Stories of Hope

Serene, Hodgkin Lymphoma

Serene, Hodgkin Lymphoma Survivor

When I was young I used to dream about my bright future, and imagine where I would live, what my wedding dress would look like, and how independent and strong I would become on my own. I used to think growing up is a definite yes to happiness, as if adding years meant adding joy.

How naïve of me. As I approach my 27th birthday in just a couple of days, I realize how far away and out of touch with reality I actually was. As the years quickly passed by me, I was hit with unknown emotions from experiencing tragedy, loss, and the big scary “C” word – cancer. When bad news affects others, it’s shocking. Sometimes it’s hard to process the news, as our minds internally tell us, “I can’t imagine what I would do if that was me.” Because while we hear these daunting things happen to others all the time, however they could never happen to us…until it does.

When I was first diagnosed with stage 3 Hodgkin lymphoma in late 2020, I thought my doctor had mistakenly read the wrong chart. I figured there was an error somewhere, and I should possibly re-test again. There was no way 24 year old me, who went to the gym, became vegan for a year, and stayed away from nicotine had the unlucky card of cancer. But that’s all it is – an unlucky draw in the cards.

Cancer is a different experience for everyone; there is no “average” or “typical”
way in which people go through it. Between the many appointments, tests, and labs, it took me some time to eventually come to terms with my reality and understand the severity of my situation. Once I did, I quickly came to realize this is just a moment in time of my life. It will not fully define who I am. I wanted to go through my treatment in silence, with only the support of my family and close friends. I shielded myself from the world, steering clear from being questioned. I figured that if I pretended it wasn’t not happening, then I could trick myself into believing it. I did my own silent research on the internet and read different stories of those who have been through the same thing, but never once did I reach out or connect with anyone, because I did not want to believe that I was sick like them.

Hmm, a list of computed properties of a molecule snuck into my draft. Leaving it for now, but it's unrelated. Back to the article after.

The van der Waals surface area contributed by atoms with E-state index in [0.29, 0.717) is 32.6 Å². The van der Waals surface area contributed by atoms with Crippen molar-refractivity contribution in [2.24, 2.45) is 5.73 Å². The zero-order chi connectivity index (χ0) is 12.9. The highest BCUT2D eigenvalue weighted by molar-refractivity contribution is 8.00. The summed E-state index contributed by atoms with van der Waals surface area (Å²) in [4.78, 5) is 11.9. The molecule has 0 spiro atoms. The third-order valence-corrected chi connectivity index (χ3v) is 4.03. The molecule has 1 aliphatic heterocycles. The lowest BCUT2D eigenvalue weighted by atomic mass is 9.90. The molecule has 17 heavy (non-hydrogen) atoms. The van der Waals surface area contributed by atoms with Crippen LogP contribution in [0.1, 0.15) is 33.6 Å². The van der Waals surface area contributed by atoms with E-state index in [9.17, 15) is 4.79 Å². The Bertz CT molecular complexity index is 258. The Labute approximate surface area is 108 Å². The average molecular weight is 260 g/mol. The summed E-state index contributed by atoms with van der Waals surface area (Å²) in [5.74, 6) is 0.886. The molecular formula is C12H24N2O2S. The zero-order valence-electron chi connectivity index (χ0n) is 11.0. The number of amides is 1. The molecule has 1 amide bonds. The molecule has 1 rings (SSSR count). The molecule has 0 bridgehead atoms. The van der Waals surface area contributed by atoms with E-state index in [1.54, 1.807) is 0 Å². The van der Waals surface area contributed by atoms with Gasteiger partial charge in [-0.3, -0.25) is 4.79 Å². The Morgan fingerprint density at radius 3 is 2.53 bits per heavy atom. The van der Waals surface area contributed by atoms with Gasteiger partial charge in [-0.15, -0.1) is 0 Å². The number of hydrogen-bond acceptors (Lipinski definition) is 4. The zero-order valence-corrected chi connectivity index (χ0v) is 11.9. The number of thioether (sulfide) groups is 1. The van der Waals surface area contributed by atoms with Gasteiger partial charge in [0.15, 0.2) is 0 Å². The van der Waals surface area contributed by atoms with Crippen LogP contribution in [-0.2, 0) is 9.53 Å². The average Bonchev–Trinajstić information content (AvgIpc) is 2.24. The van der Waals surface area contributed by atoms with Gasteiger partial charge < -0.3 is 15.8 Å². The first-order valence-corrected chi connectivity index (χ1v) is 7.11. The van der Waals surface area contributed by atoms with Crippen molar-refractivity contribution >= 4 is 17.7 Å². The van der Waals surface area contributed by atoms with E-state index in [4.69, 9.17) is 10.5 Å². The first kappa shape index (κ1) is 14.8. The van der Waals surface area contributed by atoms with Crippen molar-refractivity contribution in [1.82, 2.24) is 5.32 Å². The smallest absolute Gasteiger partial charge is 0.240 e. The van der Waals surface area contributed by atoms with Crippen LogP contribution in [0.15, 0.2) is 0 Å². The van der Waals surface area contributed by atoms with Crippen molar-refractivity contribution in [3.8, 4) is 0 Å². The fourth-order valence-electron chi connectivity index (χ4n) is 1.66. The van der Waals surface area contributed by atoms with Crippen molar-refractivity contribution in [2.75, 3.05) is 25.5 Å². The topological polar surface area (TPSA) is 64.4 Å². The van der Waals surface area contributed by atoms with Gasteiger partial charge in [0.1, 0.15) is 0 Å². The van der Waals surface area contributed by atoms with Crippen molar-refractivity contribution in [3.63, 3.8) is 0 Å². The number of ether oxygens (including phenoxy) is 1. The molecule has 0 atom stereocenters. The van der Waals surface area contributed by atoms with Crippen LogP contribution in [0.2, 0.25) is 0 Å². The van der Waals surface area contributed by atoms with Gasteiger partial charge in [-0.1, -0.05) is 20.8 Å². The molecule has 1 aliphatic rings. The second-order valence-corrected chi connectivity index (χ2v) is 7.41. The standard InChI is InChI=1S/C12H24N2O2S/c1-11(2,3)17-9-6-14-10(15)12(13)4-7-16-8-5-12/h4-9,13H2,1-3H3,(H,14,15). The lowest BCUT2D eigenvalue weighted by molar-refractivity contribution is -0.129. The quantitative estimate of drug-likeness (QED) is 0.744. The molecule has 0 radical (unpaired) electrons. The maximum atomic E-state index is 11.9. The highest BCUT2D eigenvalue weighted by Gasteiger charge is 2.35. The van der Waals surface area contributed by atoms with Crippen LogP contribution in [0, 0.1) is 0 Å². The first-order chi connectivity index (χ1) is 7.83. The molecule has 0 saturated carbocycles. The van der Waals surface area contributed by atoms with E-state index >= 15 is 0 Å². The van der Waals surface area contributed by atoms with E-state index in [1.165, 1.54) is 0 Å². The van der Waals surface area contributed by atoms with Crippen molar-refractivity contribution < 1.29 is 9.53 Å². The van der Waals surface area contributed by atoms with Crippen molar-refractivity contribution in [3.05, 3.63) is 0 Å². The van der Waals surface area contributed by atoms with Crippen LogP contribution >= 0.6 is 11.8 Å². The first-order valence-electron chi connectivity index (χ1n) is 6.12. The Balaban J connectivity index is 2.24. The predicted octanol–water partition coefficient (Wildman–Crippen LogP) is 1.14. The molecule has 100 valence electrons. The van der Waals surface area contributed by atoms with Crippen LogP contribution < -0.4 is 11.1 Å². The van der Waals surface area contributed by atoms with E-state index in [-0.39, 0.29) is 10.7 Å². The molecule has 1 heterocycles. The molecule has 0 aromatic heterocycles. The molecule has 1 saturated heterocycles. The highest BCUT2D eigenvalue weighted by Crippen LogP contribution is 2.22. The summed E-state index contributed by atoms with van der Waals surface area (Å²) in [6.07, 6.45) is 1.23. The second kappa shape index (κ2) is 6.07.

My first couple months through treatment, I continued to go to work, attend nights out with friends, and be myself as much as I could. In one way, this truly was good for me. However, in another way I know I was quickly exhausting my body and mind. I was so determined in proving to myself that this disease and the poisonous medicine spewing through my veins would not get to me. Six months and six cycles of ABVD later, I was officially deemed in remission. This was such a milestone for me. I did it. I beat this ugly disease and now I’m free!

As much as I wanted to pretend this experience was just a time in my past, only 4 months after my treatment I began experiencing familiar symptoms. So many emotions and questions spun through my head: “Has my cancer returned this quickly?”. I was terrified of hearing the awful news and I left myself helpless and in denial.